Speaker Diarization is figuring out “who spoke when?”. In practice, it’s about “who spoke when and what?”. Let me expand. In academia, Speaker Diarization is the problem of partitioning a stream of audio into segments spoken by single speakers. But Speaker Diarization is usually a subcomponent of speech-to-text systems. It increases readability.
Speaker Identification, and
Speaker Clustering (can) refer to the same technology.
If you need Speaker Diarization, you have to make a strategic decision between build, open-source, and buy. This decision has long-term implications for the product, resource allocation, and budgeting.
There are two dominant paradigms for building a diarization system. One is based on speaker embeddings generated by a (possibly deep) model and then applying clustering on top to create partitions. Speaker Diarization with LSTM is an example of this method. Alternatively, one can redefine diarization as a classification problem and solve it end-to-end. End-To-End Speaker Diarization Conditioned on Speech Activity and Overlap Detection is an example of an end-to-end approach. Although the latter has the potential to outperform the clustering-based, it is much harder to train and requires significantly more labelled data.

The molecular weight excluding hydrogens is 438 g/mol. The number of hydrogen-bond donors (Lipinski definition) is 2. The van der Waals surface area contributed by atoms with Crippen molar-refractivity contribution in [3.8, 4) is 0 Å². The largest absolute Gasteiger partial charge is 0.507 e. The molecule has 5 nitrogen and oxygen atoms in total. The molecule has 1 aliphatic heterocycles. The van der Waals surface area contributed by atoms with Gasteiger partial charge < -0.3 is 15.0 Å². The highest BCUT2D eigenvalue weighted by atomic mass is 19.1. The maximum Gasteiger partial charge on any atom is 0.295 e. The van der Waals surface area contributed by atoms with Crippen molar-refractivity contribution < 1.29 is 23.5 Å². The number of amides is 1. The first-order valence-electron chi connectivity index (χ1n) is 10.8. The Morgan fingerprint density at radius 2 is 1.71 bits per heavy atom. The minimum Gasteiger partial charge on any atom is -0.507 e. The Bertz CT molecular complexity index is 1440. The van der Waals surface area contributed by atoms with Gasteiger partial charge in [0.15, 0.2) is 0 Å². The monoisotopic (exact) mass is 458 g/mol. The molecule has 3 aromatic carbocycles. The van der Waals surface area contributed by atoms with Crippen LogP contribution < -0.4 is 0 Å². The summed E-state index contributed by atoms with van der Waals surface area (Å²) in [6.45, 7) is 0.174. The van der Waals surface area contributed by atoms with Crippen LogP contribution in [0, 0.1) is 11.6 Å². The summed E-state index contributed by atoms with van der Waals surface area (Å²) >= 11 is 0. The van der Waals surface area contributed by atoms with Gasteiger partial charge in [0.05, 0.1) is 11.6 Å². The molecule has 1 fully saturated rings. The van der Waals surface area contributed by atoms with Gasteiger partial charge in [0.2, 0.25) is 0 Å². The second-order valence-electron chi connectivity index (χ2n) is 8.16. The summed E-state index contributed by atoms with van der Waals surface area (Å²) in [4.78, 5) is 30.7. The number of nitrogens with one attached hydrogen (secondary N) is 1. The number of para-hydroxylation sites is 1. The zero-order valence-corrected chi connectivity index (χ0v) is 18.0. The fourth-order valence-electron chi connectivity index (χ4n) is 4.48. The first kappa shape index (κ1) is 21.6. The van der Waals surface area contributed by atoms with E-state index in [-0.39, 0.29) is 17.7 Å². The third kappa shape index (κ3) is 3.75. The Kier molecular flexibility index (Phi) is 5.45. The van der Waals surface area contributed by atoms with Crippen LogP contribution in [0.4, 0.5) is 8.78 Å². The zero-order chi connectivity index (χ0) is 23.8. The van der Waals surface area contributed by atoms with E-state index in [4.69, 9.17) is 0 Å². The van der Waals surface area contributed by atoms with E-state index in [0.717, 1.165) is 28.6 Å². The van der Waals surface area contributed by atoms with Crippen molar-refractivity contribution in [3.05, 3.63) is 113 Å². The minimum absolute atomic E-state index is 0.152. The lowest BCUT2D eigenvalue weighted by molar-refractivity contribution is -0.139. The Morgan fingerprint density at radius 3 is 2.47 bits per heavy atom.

There is no standalone Speaker Diarization commercial API. You need to use one of the speech-to-text (STT) APIs and enable Speaker Diarization. This option can cost extra on top of STT API cost. The downside of API-based offerings is that they are unbearably expensive as your business scales.
Azure Speech-to-Text, AWS Transcribe, Google Speech-to-Text, and IBM Watson Speech-to-Text offer Speaker Diarization. The cost is between $1 to $3 per hour. Also, there is a flow of SaaS startups in speech recognition. Speechmatics, AssemblyAI, DeepGram, and Rev are to name a few. They might have better technology, or you might be able to negotiate a better deal.